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Why your child should know about your will and financial estate planning

As a financial literacy expert, I am a strong believer that financial and estate planning needs to happen throughout your life—and I do mean from Kindergarten onwards. The will is something most adults find too private and personal to talk about.  Now, I really do not understand this. My friends are more willing to talk to their children about their own sex life than to spell out what happens in their will!  The argument is always, “Why do they need to know?” or “They are too young” or “I don’t want to jinx it”. 

You should engage your child in open discussions of your will in a stress-free way so they know what’s in it and how it works.   If you are planning on leaving that vase to one child and not to the other, talk about it and let them know why you made up your mind this way.  Children should also understand the mechanisms of wills and how hard you worked for the savings plan you are leaving them. This is important not only so that they safeguard their inheritance, but also so that they appreciate and grow it. 

Join Camp Millionaire (no available as a global e-camp) to discover more about budgeting, investment strategies and stock trade.

Why do kids need to know what is in your will?  

Many families go through a lot of tension during the time of probating a will.  It’s not unheard of that some families even stop talking to each other, tempers flaring up and relationships being broken. Almost all of this can be avoided by you taking the initiative to openly discuss the will through frank conversations of financial management early on.  For example, If you have a child with special needs and are setting aside more for them, have that conversation openly so that rather than feeling unloved and left out, the remaining children have a sense of responsibility and care for their sibling.

Tips on when to talk to your child about a will and what to talk to them about. 

From Kindergarten to Grade 6:  First and foremost, children this age need to know that they will be ok.  Letting them know that they don’t have to worry and that you have made sure they looked after if something happens to you, removes a lot of unnecessary stress.  This is also a good time to tell them about the custody arrangements you have made. For example, “Don’t worry if something happens to mommy, Aunty Jane will always take care of you and you will stay with her”.  It helps define the next in charge and enables that child to know that there is an approved person they can trust.  

From Grades 7 - 12: This is when you start talking about why you made a will, how you earned the wealth you are leaving to them, and also your vision of what they should do with that wealth that they are inheriting.  Take this opportunity to teach your child about money, instill in them the values you think are important,  It’s also a good time to introduce them to the lawyer so they are familiar with this person and the office.  It also allows the lawyer to have a chance to make a positive impression on your child so that things are smoother when it’s time to exercise the will.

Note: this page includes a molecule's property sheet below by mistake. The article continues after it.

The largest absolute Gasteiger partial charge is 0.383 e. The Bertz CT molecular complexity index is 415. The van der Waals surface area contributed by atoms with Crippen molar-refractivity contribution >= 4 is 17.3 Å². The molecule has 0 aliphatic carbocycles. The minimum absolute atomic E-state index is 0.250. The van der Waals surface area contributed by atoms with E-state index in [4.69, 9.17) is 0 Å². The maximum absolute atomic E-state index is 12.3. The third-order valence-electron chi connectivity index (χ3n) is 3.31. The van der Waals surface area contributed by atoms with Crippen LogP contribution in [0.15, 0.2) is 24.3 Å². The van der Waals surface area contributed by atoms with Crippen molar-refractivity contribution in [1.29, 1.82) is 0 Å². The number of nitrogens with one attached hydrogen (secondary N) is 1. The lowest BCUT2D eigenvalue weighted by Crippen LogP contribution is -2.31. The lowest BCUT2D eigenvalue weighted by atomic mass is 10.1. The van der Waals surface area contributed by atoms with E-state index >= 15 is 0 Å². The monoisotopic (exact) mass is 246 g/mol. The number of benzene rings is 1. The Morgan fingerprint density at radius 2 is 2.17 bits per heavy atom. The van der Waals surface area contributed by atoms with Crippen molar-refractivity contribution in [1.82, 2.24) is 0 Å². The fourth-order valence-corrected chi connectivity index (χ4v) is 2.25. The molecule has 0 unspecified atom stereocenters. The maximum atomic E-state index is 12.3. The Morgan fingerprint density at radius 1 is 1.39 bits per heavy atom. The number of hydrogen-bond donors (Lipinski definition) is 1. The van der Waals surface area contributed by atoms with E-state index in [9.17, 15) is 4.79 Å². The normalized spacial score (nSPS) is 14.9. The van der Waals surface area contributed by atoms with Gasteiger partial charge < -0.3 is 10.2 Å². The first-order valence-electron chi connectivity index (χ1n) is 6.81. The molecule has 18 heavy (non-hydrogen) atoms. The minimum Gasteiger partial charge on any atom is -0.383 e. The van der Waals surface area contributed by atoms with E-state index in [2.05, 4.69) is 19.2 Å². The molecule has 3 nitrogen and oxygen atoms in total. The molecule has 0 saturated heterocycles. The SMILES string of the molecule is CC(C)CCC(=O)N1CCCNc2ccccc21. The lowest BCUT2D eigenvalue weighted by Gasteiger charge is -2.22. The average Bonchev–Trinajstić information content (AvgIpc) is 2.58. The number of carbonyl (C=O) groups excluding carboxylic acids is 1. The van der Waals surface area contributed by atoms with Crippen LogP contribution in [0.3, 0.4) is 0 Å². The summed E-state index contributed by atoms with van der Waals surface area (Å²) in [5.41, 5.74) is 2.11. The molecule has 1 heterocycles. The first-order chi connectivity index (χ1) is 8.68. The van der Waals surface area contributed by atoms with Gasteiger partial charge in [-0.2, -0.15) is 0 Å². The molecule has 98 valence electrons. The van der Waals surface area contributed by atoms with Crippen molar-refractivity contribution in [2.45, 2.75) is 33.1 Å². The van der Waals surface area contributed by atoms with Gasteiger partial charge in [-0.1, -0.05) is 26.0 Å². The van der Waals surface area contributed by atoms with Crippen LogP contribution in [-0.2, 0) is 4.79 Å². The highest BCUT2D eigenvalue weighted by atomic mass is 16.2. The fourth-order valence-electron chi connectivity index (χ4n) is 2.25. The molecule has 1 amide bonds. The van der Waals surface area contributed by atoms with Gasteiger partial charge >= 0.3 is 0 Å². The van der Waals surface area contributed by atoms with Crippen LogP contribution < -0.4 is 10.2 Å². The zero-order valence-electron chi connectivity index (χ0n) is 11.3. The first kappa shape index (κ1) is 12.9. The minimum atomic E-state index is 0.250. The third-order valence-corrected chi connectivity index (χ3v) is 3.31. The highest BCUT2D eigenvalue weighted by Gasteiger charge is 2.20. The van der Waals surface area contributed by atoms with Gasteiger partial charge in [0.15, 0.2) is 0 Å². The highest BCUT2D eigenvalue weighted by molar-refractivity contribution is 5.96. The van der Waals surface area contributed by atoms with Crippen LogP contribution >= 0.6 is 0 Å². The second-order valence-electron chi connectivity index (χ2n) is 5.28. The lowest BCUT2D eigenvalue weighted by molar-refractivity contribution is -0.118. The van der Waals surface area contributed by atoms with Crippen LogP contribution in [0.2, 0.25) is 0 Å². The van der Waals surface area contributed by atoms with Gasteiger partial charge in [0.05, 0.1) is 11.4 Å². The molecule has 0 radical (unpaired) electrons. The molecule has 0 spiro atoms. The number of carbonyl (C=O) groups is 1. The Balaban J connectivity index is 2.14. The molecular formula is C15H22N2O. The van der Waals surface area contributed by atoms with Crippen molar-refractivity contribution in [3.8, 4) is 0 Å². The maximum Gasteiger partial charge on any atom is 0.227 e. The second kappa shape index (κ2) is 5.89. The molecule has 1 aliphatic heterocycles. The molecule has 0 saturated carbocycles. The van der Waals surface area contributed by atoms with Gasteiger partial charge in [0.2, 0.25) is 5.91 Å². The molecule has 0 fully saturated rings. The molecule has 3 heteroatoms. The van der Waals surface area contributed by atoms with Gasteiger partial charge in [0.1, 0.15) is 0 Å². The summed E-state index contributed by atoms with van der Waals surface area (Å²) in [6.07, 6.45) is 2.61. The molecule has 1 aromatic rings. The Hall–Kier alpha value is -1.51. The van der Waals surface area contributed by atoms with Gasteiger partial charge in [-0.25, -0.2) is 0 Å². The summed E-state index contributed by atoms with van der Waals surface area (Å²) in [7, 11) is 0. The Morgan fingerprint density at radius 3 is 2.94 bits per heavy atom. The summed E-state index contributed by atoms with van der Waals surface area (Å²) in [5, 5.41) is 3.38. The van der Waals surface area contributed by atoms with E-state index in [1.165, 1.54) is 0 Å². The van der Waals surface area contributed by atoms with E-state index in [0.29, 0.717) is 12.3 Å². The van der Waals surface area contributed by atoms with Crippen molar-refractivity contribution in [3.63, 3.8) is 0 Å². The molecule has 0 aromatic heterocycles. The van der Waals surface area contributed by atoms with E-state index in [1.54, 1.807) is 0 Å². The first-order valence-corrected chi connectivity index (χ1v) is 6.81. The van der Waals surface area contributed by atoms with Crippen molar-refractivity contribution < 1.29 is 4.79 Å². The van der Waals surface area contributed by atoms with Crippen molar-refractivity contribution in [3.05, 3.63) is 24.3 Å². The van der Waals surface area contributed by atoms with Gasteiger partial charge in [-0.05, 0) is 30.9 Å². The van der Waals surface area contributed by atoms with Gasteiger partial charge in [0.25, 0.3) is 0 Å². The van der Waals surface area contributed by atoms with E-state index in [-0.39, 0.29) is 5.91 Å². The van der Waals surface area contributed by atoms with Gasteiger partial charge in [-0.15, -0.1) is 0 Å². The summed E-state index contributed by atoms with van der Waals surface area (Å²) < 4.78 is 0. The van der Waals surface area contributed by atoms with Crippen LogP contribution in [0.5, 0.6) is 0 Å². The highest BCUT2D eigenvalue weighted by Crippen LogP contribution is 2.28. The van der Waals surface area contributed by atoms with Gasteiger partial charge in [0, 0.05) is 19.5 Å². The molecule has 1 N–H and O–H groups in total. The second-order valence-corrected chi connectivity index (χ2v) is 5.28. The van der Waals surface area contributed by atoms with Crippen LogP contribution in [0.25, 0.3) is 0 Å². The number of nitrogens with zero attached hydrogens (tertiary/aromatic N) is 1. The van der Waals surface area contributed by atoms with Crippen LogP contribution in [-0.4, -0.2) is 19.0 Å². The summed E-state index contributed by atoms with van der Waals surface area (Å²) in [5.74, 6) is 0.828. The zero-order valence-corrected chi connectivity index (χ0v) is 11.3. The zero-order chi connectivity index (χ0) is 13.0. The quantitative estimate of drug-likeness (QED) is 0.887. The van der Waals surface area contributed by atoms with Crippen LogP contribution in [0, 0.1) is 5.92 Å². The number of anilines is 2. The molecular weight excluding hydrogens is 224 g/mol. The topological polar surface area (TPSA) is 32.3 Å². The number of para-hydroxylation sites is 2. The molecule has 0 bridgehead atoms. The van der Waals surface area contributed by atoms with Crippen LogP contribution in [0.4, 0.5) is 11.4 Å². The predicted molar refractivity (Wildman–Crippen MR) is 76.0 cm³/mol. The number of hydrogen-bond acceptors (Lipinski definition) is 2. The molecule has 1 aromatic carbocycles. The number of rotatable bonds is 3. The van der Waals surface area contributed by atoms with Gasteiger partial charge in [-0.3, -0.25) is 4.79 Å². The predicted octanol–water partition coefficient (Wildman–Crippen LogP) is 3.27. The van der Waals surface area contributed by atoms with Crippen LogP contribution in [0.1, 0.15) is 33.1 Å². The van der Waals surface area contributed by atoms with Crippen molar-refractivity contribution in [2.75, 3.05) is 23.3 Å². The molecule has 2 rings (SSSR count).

University aged kids:  This is when you should really  start telling your kids the contents of your will. If they are expecting to get the house and the jewelry, give them a concrete yes or explain the alternative plans.  It is far better they know now than later. If any of them are executors of the will, this is the time when they learn exactly what needs to be done. Take your child to the lawyer and have them explain to your child the processes involved in probate and how your child will be impacted.  Dealing with a parent’s will is a very stressful process and you need to familiarize your child with it as much as you can so that they know what the expectations are and what to do. If someone else is an executor, it is a good idea to have your children know who that is and what their role will be. 

Late 20s onwards:  It is time to walk them through the entire will.  They need to get a grasp on not only who is getting what and understand your reason for it, but also appreciate the thought that went into it.  If you are planning on using up all your wealth and not leaving them anything, tell them now. If you have specific requirements for end of life care, this is the time for them to know it.  Depending on your relationship with them, this is the time for them to also meet your accountant, financial advisor and know where your major accounts are. 

You always want your children to remember you well and appreciate your vision.  Help them get started on the way by reducing the amount of stress involved in dealing with your assets.  

Financial and estate planning is just one component of your financial management. Get yourself up to speed and your child ahead of the curb with our innovative financial literacy program, Camp Millionaire, which is a kid-friendly after-school program or summer camp.

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